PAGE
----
Student Teaching During the Pandemic

  • By: Grant Patterson
  • Published: Jul 15, 2021 10:00AM

Every student at Taylor University receives a wealth of opportunities and support that prepares them for their future careers, both through their field of study and the the Foundational Core. For Education majors, classroom experience starts freshmen year, culminating in a full semester student teaching in their senior year. This is where Cali Saunders (21’) found out how Taylor prepared her to teach well and to connect with students at a personal level.

Saunders, a Secondary English Education major, spent her final fall semester teaching at two schools: North Central High School in Indianapolis and Speedway Jr. High School in Speedway, Indiana. 

Online Teaching

Due to the pandemic, Saunders spent her entire first placement teaching virtually at North Central High School. Teaching online presents many challenges both physically and emotionally, but Saunders was ahead of the game. In recent years, even pre-pandemic, Taylor has adapted its education curriculum as more schools have begun migrating to more online and blended learning. 

“We have an educational technology course that is specifically designed to help our students be aware of those issues and resources that are necessary to implementing technology in the classroom,” said Associate Professor Ben Hotmire, chair of the Education Department.

While over Zoom, Saunders got a real look into her students' home lives in a way that wasn’t possible outside of a virtual classroom. While many of these were amazing stories, some showed the true struggles people face at home during quarantine.

“Every day took place on Zoom, so there were some super fun stories of students bringing their little siblings to class or showing us their pets,” Saunders said. “There were also some super hard stories of students dealing with loud family members, faulty technology, poor WiFi, and worse.”

While these challenges persisted, Saunders constantly adapted to meet the needs of students. Modeling after her professors, she became more flexible and more compassionate towards her students especially in regards to the pandemic.

“Being flexible was absolutely crucial,” Saunders said. “Being flexible meant understanding that some students would not be able to connect to my class, and being willing to trust them to complete whatever I would send them.”

According to Hotmire, this is something that the education department adamantly stands by and teaches. 

“The Teacher Education program emphasizes the importance of healthy and strong relationships between teachers and students in the process of teaching and learning. This is a concept that we discuss in all of our courses, and something that we model in our program,” Hotmire said. “So as teachers, we must know our students well and understand what outside factors, like personal issues, might be negatively impacting the learning process.”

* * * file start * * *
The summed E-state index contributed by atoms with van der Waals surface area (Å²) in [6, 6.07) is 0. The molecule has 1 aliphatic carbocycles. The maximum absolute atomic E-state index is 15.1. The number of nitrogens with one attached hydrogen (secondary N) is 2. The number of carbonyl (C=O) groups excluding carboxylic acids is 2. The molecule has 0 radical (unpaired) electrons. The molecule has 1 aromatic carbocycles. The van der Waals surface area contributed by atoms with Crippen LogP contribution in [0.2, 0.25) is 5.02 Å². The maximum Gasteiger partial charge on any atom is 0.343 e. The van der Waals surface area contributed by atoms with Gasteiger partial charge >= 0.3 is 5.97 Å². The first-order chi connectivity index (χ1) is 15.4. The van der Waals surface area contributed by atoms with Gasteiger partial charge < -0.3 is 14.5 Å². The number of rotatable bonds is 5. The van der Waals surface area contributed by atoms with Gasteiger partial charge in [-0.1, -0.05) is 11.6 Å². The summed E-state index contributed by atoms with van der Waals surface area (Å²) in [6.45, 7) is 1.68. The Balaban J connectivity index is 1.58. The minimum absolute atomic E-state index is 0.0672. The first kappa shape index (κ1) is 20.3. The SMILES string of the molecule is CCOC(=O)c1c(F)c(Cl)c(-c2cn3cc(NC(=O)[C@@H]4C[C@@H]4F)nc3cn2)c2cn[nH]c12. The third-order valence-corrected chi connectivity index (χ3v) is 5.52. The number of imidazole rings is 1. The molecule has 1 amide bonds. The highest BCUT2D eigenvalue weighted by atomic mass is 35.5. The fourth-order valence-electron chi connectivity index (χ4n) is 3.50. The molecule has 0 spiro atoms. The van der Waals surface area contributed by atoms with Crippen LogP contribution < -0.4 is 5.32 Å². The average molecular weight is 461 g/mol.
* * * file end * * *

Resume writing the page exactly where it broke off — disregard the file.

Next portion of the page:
Saunders constantly adapted to help her students face change and hardship. She understood what was negatively impacting them and did what she could to help her students succeed in the classroom. 

In-Person Teaching

At her second placement, Speedway Jr. High School classes were all in-person, which had their own benefits and drawbacks as well. Many of the lessons Saunders had wanted to try, such as group projects and discussions, weren’t possible. However, she still made the most of her time teaching the students. 

While Speedway Jr. High School took all the precautions they could, many students still tested positive for the virus or had to be quarantined due to close contacts testing positive. 

“The administration would make calls down to my classroom to tell me who was being quarantined,” Saunders said. “I felt partly like the Grim Reaper and partly like the host of “The Bachelor” when I would have to walk up to a student and say, ‘pack your things. You're going home.’ Many times, they would sob. It was awful.”

What made it worse was when students were quarantined, they sometimes “dropped off the grid," falling behind in work and rarely showing up for class. One of Saunders’ students returned from quarantine with signs of abuse. Police and counselors immediately got involved, and Saunders did her best to care for the student in class.

According to Hotmire, Taylor provides support for student teachers through the professors’ advice, host teachers, and dedicated supervisors. Through this network, student teachers have support that they can lean on in stressful situations.

Saunders faced many challenges during her time as a student teacher, and there were many times she felt it was all worth it.

“Another powerful moment was toward the end of student teaching,” Saunders said. “I got engaged, and my eighth graders all started giving me marriage advice, which was so fun and such a testament to their brilliant personalities.”

While teaching, Saunders grounded herself in the love of Jesus and in the examples provided to her by the teachers and faculty members in the Education Department. Even with her challenging student-teacher experiences, she is still extremely excited to be a teacher and to build these strong connections with her future students.

Taylor’s Education department helps prepare students for a career in teaching. If you want to start on your own path to teaching, click here to explore Taylor’s Education programs.